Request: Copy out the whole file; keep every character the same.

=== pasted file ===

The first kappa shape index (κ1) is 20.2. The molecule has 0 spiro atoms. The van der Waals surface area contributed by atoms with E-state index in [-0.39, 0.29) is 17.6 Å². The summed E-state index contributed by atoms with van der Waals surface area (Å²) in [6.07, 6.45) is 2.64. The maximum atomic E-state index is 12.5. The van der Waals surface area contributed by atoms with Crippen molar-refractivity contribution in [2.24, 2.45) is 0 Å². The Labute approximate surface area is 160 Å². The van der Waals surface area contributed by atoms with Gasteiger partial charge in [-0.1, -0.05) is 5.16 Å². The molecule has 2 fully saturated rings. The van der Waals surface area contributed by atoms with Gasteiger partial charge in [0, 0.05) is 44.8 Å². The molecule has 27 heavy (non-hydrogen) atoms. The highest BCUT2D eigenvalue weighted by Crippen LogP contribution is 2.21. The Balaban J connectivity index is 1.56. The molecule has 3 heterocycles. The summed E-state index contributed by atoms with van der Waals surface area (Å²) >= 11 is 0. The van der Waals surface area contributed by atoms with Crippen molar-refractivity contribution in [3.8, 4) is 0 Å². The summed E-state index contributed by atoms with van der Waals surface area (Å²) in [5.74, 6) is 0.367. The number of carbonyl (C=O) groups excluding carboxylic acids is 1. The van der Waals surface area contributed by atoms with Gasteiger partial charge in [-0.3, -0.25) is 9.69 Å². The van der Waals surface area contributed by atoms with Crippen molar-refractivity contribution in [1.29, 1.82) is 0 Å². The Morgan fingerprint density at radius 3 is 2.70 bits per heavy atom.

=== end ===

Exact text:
The first kappa shape index (κ1) is 20.2. The molecule has 0 spiro atoms. The van der Waals surface area contributed by atoms with E-state index in [-0.39, 0.29) is 17.6 Å². The summed E-state index contributed by atoms with van der Waals surface area (Å²) in [6.07, 6.45) is 2.64. The maximum atomic E-state index is 12.5. The van der Waals surface area contributed by atoms with Crippen molar-refractivity contribution in [2.24, 2.45) is 0 Å². The Labute approximate surface area is 160 Å². The van der Waals surface area contributed by atoms with Gasteiger partial charge in [-0.1, -0.05) is 5.16 Å². The molecule has 2 fully saturated rings. The van der Waals surface area contributed by atoms with Gasteiger partial charge in [0, 0.05) is 44.8 Å². The molecule has 27 heavy (non-hydrogen) atoms. The highest BCUT2D eigenvalue weighted by Crippen LogP contribution is 2.21. The Balaban J connectivity index is 1.56. The molecule has 3 heterocycles. The summed E-state index contributed by atoms with van der Waals surface area (Å²) >= 11 is 0. The van der Waals surface area contributed by atoms with Crippen molar-refractivity contribution in [3.8, 4) is 0 Å². The summed E-state index contributed by atoms with van der Waals surface area (Å²) in [5.74, 6) is 0.367. The number of carbonyl (C=O) groups excluding carboxylic acids is 1. The van der Waals surface area contributed by atoms with Gasteiger partial charge in [-0.3, -0.25) is 9.69 Å². The van der Waals surface area contributed by atoms with Crippen molar-refractivity contribution in [1.29, 1.82) is 0 Å². The Morgan fingerprint density at radius 3 is 2.70 bits per heavy atom.